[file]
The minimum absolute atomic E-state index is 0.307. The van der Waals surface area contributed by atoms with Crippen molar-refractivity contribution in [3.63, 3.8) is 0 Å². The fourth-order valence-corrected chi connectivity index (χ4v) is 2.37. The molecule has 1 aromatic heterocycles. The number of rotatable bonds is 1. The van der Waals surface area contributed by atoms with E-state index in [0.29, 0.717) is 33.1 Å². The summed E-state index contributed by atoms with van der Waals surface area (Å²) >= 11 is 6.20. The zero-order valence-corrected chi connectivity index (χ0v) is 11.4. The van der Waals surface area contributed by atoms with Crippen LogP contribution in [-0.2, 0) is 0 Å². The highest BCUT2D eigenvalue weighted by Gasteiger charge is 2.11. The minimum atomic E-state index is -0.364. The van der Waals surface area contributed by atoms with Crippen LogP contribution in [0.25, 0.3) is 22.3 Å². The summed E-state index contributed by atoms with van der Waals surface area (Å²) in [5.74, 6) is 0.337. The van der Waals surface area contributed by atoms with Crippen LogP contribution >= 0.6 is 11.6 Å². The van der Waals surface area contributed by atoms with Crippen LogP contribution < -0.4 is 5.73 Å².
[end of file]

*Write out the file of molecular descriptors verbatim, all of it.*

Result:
The minimum absolute atomic E-state index is 0.307. The van der Waals surface area contributed by atoms with Crippen molar-refractivity contribution in [3.63, 3.8) is 0 Å². The fourth-order valence-corrected chi connectivity index (χ4v) is 2.37. The molecule has 1 aromatic heterocycles. The number of rotatable bonds is 1. The van der Waals surface area contributed by atoms with E-state index in [0.29, 0.717) is 33.1 Å². The summed E-state index contributed by atoms with van der Waals surface area (Å²) >= 11 is 6.20. The zero-order valence-corrected chi connectivity index (χ0v) is 11.4. The van der Waals surface area contributed by atoms with Crippen LogP contribution in [-0.2, 0) is 0 Å². The highest BCUT2D eigenvalue weighted by Gasteiger charge is 2.11. The minimum atomic E-state index is -0.364. The van der Waals surface area contributed by atoms with Crippen LogP contribution in [0.25, 0.3) is 22.3 Å². The summed E-state index contributed by atoms with van der Waals surface area (Å²) in [5.74, 6) is 0.337. The van der Waals surface area contributed by atoms with Crippen LogP contribution >= 0.6 is 11.6 Å². The van der Waals surface area contributed by atoms with Crippen LogP contribution < -0.4 is 5.73 Å².